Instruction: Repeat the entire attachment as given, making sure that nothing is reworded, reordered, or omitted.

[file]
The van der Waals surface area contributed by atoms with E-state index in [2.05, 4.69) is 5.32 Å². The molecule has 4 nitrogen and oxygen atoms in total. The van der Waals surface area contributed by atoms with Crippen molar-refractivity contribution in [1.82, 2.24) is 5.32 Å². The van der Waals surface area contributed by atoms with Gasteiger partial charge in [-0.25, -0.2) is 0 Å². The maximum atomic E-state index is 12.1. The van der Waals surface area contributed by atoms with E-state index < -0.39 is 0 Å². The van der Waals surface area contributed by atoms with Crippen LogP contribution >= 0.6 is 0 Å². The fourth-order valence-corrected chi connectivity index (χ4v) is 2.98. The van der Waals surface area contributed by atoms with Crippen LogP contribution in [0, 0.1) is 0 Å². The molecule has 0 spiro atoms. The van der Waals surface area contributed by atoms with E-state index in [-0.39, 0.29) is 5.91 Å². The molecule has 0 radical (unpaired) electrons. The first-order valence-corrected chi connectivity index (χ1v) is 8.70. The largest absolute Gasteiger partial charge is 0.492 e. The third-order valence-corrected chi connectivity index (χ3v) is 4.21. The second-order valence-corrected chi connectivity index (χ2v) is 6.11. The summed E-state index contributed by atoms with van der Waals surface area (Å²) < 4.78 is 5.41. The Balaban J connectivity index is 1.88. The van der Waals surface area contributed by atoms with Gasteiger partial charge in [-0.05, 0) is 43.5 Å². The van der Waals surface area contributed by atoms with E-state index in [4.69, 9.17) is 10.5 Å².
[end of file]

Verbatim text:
The van der Waals surface area contributed by atoms with E-state index in [2.05, 4.69) is 5.32 Å². The molecule has 4 nitrogen and oxygen atoms in total. The van der Waals surface area contributed by atoms with Crippen molar-refractivity contribution in [1.82, 2.24) is 5.32 Å². The van der Waals surface area contributed by atoms with Gasteiger partial charge in [-0.25, -0.2) is 0 Å². The maximum atomic E-state index is 12.1. The van der Waals surface area contributed by atoms with E-state index < -0.39 is 0 Å². The van der Waals surface area contributed by atoms with Crippen LogP contribution >= 0.6 is 0 Å². The fourth-order valence-corrected chi connectivity index (χ4v) is 2.98. The van der Waals surface area contributed by atoms with Crippen LogP contribution in [0, 0.1) is 0 Å². The molecule has 0 spiro atoms. The van der Waals surface area contributed by atoms with E-state index in [-0.39, 0.29) is 5.91 Å². The molecule has 0 radical (unpaired) electrons. The first-order valence-corrected chi connectivity index (χ1v) is 8.70. The largest absolute Gasteiger partial charge is 0.492 e. The third-order valence-corrected chi connectivity index (χ3v) is 4.21. The second-order valence-corrected chi connectivity index (χ2v) is 6.11. The summed E-state index contributed by atoms with van der Waals surface area (Å²) < 4.78 is 5.41. The Balaban J connectivity index is 1.88. The van der Waals surface area contributed by atoms with Gasteiger partial charge in [-0.05, 0) is 43.5 Å². The van der Waals surface area contributed by atoms with E-state index in [4.69, 9.17) is 10.5 Å².